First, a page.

We’ve all seen virtual catfights. Sometimes there’s a slow build up of purposely vague posts and other times there’s no warning before it strikes, but when you mix people with more people….a catfight is sure to breakout somewhere. Whether it be on our personal social media pages, in the press or even in our office, the best thing to do is be prepared. After witnessing many a knockout, comment frenzied, online fight we’ve compiled these 5 ways best to respond to someone (or someones) trying to infect you with cat scratch fever.
Just like your momma always told you, “Ignore the bullies.” Sometimes the best way to win is to be the bigger person and not respond. Don’t feed into the chatter and don’t get involved. If you’re a business or a business professional, it may make you seem unprofessional to be seen in an online argument (especially if you’re instigating it). If you have a job – look out! Companies have been turning to social media and other sources to determine if their employees are good representatives of their company. Don’t let a social beef ruin your career.
Make it a private affair
If the topic or discussion is truly something you feel strongly about then send a private message or pick up the phone. Let the other party know you don’t feel comfortable airing your dirty laundry online, but you’d be happy to speak one on one in order to clear up a situation you feel is important. If you don’t know the person well enough to be able to pick up the phone, send an email, text message or (brace yourself for this one) send a written letter, then perhaps you don’t have enough reason to carry the conversation any further regardless. If you can’t make it private, does it really have enough weight on your life to get worked up about?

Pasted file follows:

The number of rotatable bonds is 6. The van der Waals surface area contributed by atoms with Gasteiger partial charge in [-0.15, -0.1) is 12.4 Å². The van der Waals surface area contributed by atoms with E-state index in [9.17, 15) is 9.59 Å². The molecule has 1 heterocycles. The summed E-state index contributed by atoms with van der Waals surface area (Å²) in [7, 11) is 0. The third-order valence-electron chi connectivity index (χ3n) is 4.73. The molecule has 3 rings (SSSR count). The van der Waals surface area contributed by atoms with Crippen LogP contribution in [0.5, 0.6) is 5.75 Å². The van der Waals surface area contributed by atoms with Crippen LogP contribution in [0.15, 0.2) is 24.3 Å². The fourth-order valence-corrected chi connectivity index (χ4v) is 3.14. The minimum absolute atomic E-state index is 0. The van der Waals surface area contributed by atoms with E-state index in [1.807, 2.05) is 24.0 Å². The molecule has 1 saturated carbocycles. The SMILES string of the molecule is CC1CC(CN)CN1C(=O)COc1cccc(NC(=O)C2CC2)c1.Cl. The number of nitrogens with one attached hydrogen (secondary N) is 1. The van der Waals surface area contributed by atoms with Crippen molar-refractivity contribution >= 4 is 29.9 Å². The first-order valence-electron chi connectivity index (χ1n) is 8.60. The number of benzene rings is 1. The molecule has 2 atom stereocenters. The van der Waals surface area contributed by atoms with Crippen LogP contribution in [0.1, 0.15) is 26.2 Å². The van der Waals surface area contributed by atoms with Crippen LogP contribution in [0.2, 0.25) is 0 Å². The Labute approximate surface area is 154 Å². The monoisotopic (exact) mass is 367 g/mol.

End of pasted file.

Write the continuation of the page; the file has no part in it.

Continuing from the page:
Neutrality is usually a safe way to go. If it’s not your fight – butt out. We can’t even count how many times we’ve seen people, wholly unrelated to the fight, get sucked into virtual drama. If something doesn’t directly affect you or your business, just stand on the sidelines or remove yourself from the situation (by this, we mean uncheck the “email me when there are new comments” button to the thread or post).
Be a “one and done” person
Sometimes a quick acknowledgement that someone’s comment or side was noted can be enough to pacify them. We all, deep down, just want people to know who we are (hence the “social” in social media). We’ve found this way to be one of the most effective responses to preventing or responding to hostility. A quick, “Thank you for your input. I (or we) will make sure to take it into consideration,” is often all you need.
Dazzle them with your wit and creative response to the point that you confuse them into an inability to respond and effectively declaw your opponent
We’re going to say upfront, that we don’t recommend this one unless you are a character from the Big Bang Theory, one of the writers for the Epic Rap Battles of History, or a professional comedian. If you fall into one of these two categories, please tag us so we can read your (probably) amusing response. If you don’t fall into one of these two categories, you might be the one exposing yourself to more fire and banter than previously anticipated. (Or you just made yourself look dumb….really, really,dumb. Epic fail.)
Whichever way you choose to deal with virtual catfights, remember the Internet it supposed to better our world and understanding, not be a platform for squabbles.
And here are some other words and memes that sum up how we feel about virtual drama.
Don’t start nothing, it won’t be nothing.